Council warns cuts to services may grow

CUTS to public services across the Capital are set to be even deeper than first planned, it emerged today.

The city council has already announced that it plans to make 90 million of cuts over the next three years, with every department boss instructed to strip out four per cent of front line costs in order to plug the black hole.

It has now emerged that even that may not be enough, with the deepening public finance crisis meaning bigger cuts could be required.

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It is understood that council leader Jenny Dawe has briefed some staff groups, warning them that some forecasts about council funding are "truly frightening" and that "things might well get worse".

It is thought that council departments could have to strip out up to 6.5 per cent from their budgets next year.

Councillors approved 41m of savings in the budget for this year, which included closing community centres and a review of nurseries that could lead to closures. Every head teacher also saw their school's budget reduced by one per cent.

John Stevenson, president of the Edinburgh branch of the trade union Unison, said: "Our calculations are that, depending on what the government do, the savings could need to be more than expected. The future is looking very grim indeed.

"What people forget is how much the council has saved already over the last three years and how many efficiency savings our members have already suffered.

"The murmurs around Waverley Court are that the savings cannot be achieved without stopping doing things.

"The main fear is the big-spending departments: education and children and families, and health and social care. They provide direct services to people – and often vulnerable people – but they are the ones that could face bigger cuts."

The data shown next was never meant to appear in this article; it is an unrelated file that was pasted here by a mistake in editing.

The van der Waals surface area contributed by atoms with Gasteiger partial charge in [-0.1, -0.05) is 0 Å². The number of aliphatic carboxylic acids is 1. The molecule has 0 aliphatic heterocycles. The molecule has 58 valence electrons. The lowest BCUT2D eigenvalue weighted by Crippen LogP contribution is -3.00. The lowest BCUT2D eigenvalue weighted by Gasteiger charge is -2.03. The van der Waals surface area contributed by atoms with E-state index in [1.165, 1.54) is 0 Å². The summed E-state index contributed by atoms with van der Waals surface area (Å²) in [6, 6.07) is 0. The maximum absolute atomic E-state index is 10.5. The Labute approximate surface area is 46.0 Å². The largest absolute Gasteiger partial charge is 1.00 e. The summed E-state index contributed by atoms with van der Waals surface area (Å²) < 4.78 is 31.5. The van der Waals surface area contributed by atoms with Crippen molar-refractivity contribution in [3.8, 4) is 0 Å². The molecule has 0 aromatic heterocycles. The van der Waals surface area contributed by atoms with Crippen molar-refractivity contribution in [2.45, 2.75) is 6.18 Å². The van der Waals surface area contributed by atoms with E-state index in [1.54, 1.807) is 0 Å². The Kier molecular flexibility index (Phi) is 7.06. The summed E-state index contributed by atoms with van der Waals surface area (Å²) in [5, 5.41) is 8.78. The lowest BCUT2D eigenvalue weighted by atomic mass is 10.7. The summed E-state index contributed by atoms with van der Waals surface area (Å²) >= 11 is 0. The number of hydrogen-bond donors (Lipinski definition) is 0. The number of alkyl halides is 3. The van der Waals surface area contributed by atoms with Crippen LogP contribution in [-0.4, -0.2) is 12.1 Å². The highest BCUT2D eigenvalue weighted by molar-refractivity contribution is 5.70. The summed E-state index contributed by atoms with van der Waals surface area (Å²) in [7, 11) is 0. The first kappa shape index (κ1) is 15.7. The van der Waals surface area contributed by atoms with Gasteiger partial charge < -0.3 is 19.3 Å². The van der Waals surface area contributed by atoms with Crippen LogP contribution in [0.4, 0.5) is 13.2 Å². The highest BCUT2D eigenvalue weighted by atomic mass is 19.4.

Labour leader Councillor Andrew Burns said: "The six per cent figure is being looked at very seriously by council directors, although it has not yet been confirmed to any committee."

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He added: "It seriously worries me that it will have a big impact on front line services."

City leaders say that they expect to have a better impression of the extent of savings needed at the end of this month, following the UK Government's budget announcement.

They admit that national negotiations on the pay award for council workers could also hit the city's finances.

Councillor Phil Wheeler, the city's finance leader, said: "The savings target to be delivered by the council over the next three years is still over 90m.

"This situation could change, however, as the UK Government's budget announcement will be followed by a spending review in September.

"There are also still some variables in the council's budget, such as the annual staff pay award, and the financial situation is being kept under constant review."